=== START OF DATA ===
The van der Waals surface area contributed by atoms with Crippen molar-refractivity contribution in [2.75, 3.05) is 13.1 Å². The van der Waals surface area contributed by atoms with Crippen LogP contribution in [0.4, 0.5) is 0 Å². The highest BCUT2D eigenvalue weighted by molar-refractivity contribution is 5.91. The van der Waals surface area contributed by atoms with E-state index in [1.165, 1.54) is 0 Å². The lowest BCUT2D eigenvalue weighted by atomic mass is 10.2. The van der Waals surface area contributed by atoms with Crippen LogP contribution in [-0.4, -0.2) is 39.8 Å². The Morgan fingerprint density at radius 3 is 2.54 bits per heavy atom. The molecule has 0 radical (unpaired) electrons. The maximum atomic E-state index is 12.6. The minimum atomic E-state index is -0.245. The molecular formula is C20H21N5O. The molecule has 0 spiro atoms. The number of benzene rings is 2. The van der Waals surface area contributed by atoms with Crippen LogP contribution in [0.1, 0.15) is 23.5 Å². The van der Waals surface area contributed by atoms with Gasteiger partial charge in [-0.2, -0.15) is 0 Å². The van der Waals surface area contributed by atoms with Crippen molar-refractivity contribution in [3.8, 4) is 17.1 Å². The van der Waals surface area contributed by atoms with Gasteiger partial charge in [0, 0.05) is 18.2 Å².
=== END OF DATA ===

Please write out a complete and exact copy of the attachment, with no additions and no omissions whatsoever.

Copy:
The van der Waals surface area contributed by atoms with Crippen molar-refractivity contribution in [2.75, 3.05) is 13.1 Å². The van der Waals surface area contributed by atoms with Crippen LogP contribution in [0.4, 0.5) is 0 Å². The highest BCUT2D eigenvalue weighted by molar-refractivity contribution is 5.91. The van der Waals surface area contributed by atoms with E-state index in [1.165, 1.54) is 0 Å². The lowest BCUT2D eigenvalue weighted by atomic mass is 10.2. The van der Waals surface area contributed by atoms with Crippen LogP contribution in [-0.4, -0.2) is 39.8 Å². The Morgan fingerprint density at radius 3 is 2.54 bits per heavy atom. The molecule has 0 radical (unpaired) electrons. The maximum atomic E-state index is 12.6. The minimum atomic E-state index is -0.245. The molecular formula is C20H21N5O. The molecule has 0 spiro atoms. The number of benzene rings is 2. The van der Waals surface area contributed by atoms with Crippen LogP contribution in [0.1, 0.15) is 23.5 Å². The van der Waals surface area contributed by atoms with Gasteiger partial charge in [-0.2, -0.15) is 0 Å². The van der Waals surface area contributed by atoms with Crippen molar-refractivity contribution in [3.8, 4) is 17.1 Å². The van der Waals surface area contributed by atoms with Gasteiger partial charge in [0, 0.05) is 18.2 Å².